Platelet surface marker analysis by mass cytometry

Blair, T.A. and Frelinger, A.L.

Mass cytometry is a next generation flow cytometry technology which analyzes cells one at a time (up to 1000/sec) using mass spectrometry to detect probes labeled with rare-earth metals. Rare-earth metals detected by mass spectrometry have extremely low backgrounds and can be identified with high resolution enabling the routine simultaneous detection of more than 45 probes on each cell without the need for complex compensation matrices. Here we describe a panel of 14 platelet-specific metal-conjugated antibodies (targeting cluster of differentiation [CD] 9, CD29, CD31, CD36, CD41, CD42a, CD42b, CD61, CD62P, CD63, CD107a, CD154, glycoprotein [GP] VI and activated integrin αIIbβ3) and methods for staining and analysis of platelets by mass cytometry. High dimensional clustering algorithms, which take into account the levels of all 14 markers detected by mass cytometry on each cell, allow identification of platelet subpopulations not previously appreciated. We previously reported that platelet heterogeneity identified by mass cytometry appears similar across healthy donors and consistent over time. High dimensional analysis revealed the presence of a platelet subpopulation with significantly higher levels of surface expression of activated GPIIb-IIIa and P-selectin suggesting this subpopulation may play a greater role in thrombus formation than other platelet subpopulations. Thus, analysis by mass cytometry of platelet heterogeneity and subpopulations may suggest distinct biological roles for different platelet subpopulations and may be useful in evaluating inherited or acquired platelet disorders and platelet function in health and disease.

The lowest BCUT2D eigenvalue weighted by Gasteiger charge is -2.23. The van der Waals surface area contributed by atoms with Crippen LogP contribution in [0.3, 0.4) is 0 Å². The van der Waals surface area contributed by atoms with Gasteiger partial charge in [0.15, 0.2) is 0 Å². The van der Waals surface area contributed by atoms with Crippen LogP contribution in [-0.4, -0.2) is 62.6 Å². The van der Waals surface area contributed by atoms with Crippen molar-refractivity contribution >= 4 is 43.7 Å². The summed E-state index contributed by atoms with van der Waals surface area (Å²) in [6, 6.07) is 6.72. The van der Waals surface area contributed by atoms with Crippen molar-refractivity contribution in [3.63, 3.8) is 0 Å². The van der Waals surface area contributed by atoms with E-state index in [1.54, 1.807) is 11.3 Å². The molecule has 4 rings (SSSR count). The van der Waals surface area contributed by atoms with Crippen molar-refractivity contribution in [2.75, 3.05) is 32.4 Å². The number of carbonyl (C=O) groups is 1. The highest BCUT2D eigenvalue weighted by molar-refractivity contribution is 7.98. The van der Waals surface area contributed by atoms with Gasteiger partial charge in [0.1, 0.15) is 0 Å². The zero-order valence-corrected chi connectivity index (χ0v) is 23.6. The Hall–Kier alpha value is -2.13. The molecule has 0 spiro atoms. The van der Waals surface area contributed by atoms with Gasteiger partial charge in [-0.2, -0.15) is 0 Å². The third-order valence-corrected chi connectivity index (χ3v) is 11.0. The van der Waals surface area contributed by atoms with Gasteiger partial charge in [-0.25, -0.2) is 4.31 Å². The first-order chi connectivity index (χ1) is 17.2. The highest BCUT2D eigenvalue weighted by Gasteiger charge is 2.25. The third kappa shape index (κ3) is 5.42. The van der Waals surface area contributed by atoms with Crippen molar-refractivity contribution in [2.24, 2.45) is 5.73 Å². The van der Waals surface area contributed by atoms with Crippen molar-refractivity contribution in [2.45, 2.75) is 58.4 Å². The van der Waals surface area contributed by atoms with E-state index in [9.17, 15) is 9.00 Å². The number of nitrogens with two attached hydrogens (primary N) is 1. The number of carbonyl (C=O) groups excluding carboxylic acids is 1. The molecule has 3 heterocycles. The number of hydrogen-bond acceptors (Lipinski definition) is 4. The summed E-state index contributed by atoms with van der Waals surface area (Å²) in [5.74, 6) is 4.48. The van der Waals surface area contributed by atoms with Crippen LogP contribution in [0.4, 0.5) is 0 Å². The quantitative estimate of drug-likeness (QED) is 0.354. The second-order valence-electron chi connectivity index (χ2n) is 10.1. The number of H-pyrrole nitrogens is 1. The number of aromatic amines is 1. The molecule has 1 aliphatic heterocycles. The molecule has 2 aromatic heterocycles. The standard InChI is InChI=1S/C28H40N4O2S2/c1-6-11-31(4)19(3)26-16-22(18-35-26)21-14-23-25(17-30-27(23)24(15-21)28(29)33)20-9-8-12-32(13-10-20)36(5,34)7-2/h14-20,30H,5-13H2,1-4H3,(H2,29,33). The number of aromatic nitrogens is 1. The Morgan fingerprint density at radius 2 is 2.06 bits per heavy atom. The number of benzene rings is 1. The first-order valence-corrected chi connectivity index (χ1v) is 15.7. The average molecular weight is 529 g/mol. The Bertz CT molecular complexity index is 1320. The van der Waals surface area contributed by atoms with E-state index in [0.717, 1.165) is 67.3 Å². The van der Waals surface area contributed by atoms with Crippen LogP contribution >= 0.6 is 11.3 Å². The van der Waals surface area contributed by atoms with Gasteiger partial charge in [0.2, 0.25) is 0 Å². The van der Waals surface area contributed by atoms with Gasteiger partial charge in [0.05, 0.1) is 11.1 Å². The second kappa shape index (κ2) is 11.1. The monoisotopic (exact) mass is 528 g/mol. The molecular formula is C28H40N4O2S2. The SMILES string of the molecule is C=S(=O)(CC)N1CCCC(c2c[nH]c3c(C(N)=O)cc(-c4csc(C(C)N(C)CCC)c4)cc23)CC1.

Blair, T.A. and Frelinger, A.L. "Platelet surface marker analysis by mass cytometry" Platelets (2019): 1–8